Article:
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Thursday 20 March 2008

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I’ve always liked short sentences. They communicate better. But now there’s a new reason. Your sentences have to fit on a phone screen.

According to future tends website What’s Next, Japanese commuters have taken to reading novels on their phones.

The “phone book” used to be a large volume of fragile pages with microscopic type in which the Smiths were gradually overhauled by the Nguyens as Australia’s ethnic make-up evolved.  Both the White Pages and the Yellow Pages have migrated online and, for a whole lot of reasons, have all but killed off the hard-copy version.

Recently a truck-load of phone books sat for weeks in the foyer of my apartment block before the body corporate got rid of them – back to Sensis? Recycling?  Off the end of the pier?

So the “phone book” as we knew it died.  But the “phone book” lives.  It has been reincarnated as love stories and mysteries transmitted to the mobile phones of Japanese commuters.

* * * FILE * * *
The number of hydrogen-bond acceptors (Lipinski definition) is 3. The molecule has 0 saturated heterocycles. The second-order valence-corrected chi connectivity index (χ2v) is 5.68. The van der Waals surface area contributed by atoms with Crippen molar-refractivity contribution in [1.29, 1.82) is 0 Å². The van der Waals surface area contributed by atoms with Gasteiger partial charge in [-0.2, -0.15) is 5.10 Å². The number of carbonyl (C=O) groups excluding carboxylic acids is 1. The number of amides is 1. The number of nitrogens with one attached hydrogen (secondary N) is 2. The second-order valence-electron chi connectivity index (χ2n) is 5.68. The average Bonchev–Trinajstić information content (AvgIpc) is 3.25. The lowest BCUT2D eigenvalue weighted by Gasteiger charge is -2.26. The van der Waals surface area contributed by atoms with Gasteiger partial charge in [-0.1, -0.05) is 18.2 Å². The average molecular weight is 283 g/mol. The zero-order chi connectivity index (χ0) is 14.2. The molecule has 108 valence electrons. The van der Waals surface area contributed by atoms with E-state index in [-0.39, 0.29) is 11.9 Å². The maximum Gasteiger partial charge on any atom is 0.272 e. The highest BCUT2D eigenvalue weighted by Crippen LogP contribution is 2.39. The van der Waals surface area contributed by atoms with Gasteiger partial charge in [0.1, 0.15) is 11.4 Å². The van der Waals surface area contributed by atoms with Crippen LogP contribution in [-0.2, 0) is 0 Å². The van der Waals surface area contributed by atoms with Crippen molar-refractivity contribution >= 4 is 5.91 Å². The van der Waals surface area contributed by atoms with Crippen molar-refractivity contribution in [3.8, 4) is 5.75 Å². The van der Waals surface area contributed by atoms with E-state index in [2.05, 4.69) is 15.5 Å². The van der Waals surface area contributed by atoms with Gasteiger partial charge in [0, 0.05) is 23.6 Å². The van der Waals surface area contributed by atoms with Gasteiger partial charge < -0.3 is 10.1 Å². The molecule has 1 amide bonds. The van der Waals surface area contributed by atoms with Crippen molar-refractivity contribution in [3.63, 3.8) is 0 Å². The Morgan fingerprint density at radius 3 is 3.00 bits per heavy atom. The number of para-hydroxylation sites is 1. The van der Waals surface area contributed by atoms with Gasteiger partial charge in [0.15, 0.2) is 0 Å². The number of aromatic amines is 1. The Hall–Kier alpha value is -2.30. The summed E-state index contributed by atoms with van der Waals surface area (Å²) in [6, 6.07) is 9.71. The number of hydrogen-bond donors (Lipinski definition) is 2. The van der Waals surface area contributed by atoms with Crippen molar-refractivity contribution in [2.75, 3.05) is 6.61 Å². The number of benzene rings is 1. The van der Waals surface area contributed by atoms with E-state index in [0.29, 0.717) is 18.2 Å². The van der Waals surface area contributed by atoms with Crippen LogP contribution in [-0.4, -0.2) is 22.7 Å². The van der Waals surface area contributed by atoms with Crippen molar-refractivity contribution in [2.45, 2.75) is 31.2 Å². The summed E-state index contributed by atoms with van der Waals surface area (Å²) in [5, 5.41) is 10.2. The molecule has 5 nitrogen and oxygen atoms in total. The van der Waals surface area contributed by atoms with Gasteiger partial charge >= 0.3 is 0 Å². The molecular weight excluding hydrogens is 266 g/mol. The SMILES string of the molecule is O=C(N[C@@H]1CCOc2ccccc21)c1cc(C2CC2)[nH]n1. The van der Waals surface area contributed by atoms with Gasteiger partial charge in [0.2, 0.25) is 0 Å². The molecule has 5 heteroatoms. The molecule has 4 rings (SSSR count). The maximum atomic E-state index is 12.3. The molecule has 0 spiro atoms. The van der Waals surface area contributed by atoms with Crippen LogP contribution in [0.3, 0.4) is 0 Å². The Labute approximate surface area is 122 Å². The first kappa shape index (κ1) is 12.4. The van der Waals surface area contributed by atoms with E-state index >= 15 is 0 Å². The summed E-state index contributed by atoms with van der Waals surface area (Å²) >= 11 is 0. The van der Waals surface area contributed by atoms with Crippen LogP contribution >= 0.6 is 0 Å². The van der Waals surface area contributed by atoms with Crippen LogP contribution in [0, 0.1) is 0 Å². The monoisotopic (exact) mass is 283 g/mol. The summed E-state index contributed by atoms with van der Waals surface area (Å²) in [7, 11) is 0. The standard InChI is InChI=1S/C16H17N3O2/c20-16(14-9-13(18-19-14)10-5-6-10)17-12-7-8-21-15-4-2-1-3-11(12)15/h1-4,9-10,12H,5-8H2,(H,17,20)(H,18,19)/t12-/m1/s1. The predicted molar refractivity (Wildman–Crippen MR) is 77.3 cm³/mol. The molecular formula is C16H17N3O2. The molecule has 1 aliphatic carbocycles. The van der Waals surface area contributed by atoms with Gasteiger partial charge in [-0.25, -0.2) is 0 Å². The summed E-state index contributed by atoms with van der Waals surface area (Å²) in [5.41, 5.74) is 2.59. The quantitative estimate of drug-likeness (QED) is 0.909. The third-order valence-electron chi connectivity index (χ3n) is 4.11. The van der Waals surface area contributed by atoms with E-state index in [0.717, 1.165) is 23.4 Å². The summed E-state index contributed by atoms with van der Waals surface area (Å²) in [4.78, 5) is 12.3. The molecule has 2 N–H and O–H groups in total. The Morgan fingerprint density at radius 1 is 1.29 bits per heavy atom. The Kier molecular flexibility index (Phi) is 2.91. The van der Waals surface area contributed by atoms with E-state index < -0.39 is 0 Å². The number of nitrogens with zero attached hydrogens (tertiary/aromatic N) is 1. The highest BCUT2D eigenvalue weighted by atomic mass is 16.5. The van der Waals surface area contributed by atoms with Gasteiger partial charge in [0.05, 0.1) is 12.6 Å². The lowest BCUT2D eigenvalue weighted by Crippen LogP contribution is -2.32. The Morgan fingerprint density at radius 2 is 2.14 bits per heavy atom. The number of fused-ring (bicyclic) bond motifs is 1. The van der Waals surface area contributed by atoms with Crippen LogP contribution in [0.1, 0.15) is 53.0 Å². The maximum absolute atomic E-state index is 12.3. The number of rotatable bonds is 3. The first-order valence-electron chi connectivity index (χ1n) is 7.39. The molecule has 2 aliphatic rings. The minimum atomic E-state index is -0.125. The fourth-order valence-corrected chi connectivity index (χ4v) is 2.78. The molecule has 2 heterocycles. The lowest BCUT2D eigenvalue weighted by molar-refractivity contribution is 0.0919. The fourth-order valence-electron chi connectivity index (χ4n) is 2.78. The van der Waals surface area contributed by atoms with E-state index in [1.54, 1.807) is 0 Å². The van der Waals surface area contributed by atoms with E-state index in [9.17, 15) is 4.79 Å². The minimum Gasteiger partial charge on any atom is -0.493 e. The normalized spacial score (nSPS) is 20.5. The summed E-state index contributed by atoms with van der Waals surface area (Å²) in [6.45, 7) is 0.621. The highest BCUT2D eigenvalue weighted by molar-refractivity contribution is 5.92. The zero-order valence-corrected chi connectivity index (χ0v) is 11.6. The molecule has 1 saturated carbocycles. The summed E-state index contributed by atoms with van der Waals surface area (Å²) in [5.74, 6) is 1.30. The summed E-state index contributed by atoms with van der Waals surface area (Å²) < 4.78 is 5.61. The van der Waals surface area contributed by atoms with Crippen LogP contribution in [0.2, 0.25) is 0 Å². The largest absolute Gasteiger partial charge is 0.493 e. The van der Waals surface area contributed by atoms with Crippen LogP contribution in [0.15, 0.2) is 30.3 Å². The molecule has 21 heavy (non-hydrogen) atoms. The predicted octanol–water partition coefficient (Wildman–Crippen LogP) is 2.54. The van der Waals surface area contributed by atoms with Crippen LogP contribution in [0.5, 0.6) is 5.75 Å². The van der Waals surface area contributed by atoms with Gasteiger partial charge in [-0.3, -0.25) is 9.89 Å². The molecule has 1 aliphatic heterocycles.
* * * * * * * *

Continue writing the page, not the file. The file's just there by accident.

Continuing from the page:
Sales of hard copy novels have been falling steadily for years in Japan.

But What’s Next says in 2006, four of the top ten best-selling hard copy books in Japan began life as mobile phone books.

Furthermore, several of these cellular-based stories have notched up sales well in excess of a million copies. There are roughly 100 million mobile phones in Japan (out of a total human population of 127 million) and according to one estimate the size of this market is about $100 million a year in Japan, up from zero in 2002.

It has been suggested that the success of the hard-copy books which started life as a digital signal is due to the interactivity offered by the virtual medium.

The books are presented in instalments and readers are encouraged to send their thoughts, criticisms and comments to the author in “real time”.  Thus, they feel they have has some buy-in – some influence.

The resulting hard-copy is purchased almost as a souvenir.

The encouraging thing in all this is that literature and communication between humans is not endangered.

It’s only superceded mediums which risk extinction.

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